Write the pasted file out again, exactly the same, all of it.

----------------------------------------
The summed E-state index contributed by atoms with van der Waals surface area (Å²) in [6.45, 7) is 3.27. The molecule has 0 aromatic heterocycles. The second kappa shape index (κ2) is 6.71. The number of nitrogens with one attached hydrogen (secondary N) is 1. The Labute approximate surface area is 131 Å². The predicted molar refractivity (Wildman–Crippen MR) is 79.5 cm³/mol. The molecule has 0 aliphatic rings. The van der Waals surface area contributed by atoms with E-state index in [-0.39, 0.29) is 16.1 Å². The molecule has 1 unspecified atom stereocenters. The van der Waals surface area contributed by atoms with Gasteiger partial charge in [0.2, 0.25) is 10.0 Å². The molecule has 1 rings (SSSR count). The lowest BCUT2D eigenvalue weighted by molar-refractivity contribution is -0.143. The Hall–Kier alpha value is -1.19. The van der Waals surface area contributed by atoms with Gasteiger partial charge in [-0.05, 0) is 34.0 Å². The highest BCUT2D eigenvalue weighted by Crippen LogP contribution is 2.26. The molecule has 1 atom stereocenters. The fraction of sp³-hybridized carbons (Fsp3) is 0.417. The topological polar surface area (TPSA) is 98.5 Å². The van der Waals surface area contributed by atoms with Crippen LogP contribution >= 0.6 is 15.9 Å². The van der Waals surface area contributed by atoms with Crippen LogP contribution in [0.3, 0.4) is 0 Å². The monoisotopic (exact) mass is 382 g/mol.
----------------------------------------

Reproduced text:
The summed E-state index contributed by atoms with van der Waals surface area (Å²) in [6.45, 7) is 3.27. The molecule has 0 aromatic heterocycles. The second kappa shape index (κ2) is 6.71. The number of nitrogens with one attached hydrogen (secondary N) is 1. The Labute approximate surface area is 131 Å². The predicted molar refractivity (Wildman–Crippen MR) is 79.5 cm³/mol. The molecule has 0 aliphatic rings. The van der Waals surface area contributed by atoms with E-state index in [-0.39, 0.29) is 16.1 Å². The molecule has 1 unspecified atom stereocenters. The van der Waals surface area contributed by atoms with Gasteiger partial charge in [0.2, 0.25) is 10.0 Å². The molecule has 1 rings (SSSR count). The lowest BCUT2D eigenvalue weighted by molar-refractivity contribution is -0.143. The Hall–Kier alpha value is -1.19. The van der Waals surface area contributed by atoms with Gasteiger partial charge in [-0.05, 0) is 34.0 Å². The highest BCUT2D eigenvalue weighted by Crippen LogP contribution is 2.26. The molecule has 1 atom stereocenters. The fraction of sp³-hybridized carbons (Fsp3) is 0.417. The topological polar surface area (TPSA) is 98.5 Å². The van der Waals surface area contributed by atoms with Crippen LogP contribution >= 0.6 is 15.9 Å². The van der Waals surface area contributed by atoms with Crippen LogP contribution in [0.3, 0.4) is 0 Å². The monoisotopic (exact) mass is 382 g/mol.